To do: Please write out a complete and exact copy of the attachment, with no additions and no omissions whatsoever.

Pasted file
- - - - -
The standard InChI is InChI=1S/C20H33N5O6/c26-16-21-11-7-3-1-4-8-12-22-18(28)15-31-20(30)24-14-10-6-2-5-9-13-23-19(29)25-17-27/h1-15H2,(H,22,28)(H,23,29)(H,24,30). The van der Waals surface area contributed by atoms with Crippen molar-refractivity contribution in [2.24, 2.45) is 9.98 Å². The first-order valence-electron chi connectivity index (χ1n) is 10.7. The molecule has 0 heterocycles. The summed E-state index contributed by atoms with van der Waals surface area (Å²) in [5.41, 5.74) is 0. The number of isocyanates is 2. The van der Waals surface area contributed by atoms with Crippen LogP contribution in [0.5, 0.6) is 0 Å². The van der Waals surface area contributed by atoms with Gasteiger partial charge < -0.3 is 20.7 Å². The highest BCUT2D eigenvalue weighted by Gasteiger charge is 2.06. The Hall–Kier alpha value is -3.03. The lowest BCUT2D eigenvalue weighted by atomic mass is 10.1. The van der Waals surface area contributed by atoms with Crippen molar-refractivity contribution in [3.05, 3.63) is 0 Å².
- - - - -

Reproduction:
The standard InChI is InChI=1S/C20H33N5O6/c26-16-21-11-7-3-1-4-8-12-22-18(28)15-31-20(30)24-14-10-6-2-5-9-13-23-19(29)25-17-27/h1-15H2,(H,22,28)(H,23,29)(H,24,30). The van der Waals surface area contributed by atoms with Crippen molar-refractivity contribution in [2.24, 2.45) is 9.98 Å². The first-order valence-electron chi connectivity index (χ1n) is 10.7. The molecule has 0 heterocycles. The summed E-state index contributed by atoms with van der Waals surface area (Å²) in [5.41, 5.74) is 0. The number of isocyanates is 2. The van der Waals surface area contributed by atoms with Crippen LogP contribution in [0.5, 0.6) is 0 Å². The van der Waals surface area contributed by atoms with Gasteiger partial charge < -0.3 is 20.7 Å². The highest BCUT2D eigenvalue weighted by Gasteiger charge is 2.06. The Hall–Kier alpha value is -3.03. The lowest BCUT2D eigenvalue weighted by atomic mass is 10.1. The van der Waals surface area contributed by atoms with Crippen molar-refractivity contribution in [3.05, 3.63) is 0 Å².